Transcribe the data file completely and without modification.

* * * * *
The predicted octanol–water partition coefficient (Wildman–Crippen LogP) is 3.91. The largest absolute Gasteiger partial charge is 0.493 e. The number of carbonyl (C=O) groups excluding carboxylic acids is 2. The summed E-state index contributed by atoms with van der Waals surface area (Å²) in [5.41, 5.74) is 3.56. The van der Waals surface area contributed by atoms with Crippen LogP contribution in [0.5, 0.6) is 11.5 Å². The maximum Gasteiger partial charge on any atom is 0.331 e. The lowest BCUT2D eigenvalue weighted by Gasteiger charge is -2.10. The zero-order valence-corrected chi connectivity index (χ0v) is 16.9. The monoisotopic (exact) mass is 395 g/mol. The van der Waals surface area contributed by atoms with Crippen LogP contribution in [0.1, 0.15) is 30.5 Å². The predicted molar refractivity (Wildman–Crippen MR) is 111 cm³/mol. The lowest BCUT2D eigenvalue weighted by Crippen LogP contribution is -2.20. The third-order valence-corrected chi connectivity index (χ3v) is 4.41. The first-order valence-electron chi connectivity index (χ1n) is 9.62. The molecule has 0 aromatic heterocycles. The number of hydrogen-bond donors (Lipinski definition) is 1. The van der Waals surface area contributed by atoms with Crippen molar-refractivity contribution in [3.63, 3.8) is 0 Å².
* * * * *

The predicted octanol–water partition coefficient (Wildman–Crippen LogP) is 3.91. The largest absolute Gasteiger partial charge is 0.493 e. The number of carbonyl (C=O) groups excluding carboxylic acids is 2. The summed E-state index contributed by atoms with van der Waals surface area (Å²) in [5.41, 5.74) is 3.56. The van der Waals surface area contributed by atoms with Crippen LogP contribution in [0.5, 0.6) is 11.5 Å². The maximum Gasteiger partial charge on any atom is 0.331 e. The lowest BCUT2D eigenvalue weighted by Gasteiger charge is -2.10. The zero-order valence-corrected chi connectivity index (χ0v) is 16.9. The monoisotopic (exact) mass is 395 g/mol. The van der Waals surface area contributed by atoms with Crippen LogP contribution in [0.1, 0.15) is 30.5 Å². The predicted molar refractivity (Wildman–Crippen MR) is 111 cm³/mol. The lowest BCUT2D eigenvalue weighted by Crippen LogP contribution is -2.20. The third-order valence-corrected chi connectivity index (χ3v) is 4.41. The first-order valence-electron chi connectivity index (χ1n) is 9.62. The molecule has 0 aromatic heterocycles. The number of hydrogen-bond donors (Lipinski definition) is 1. The van der Waals surface area contributed by atoms with Crippen molar-refractivity contribution in [3.63, 3.8) is 0 Å².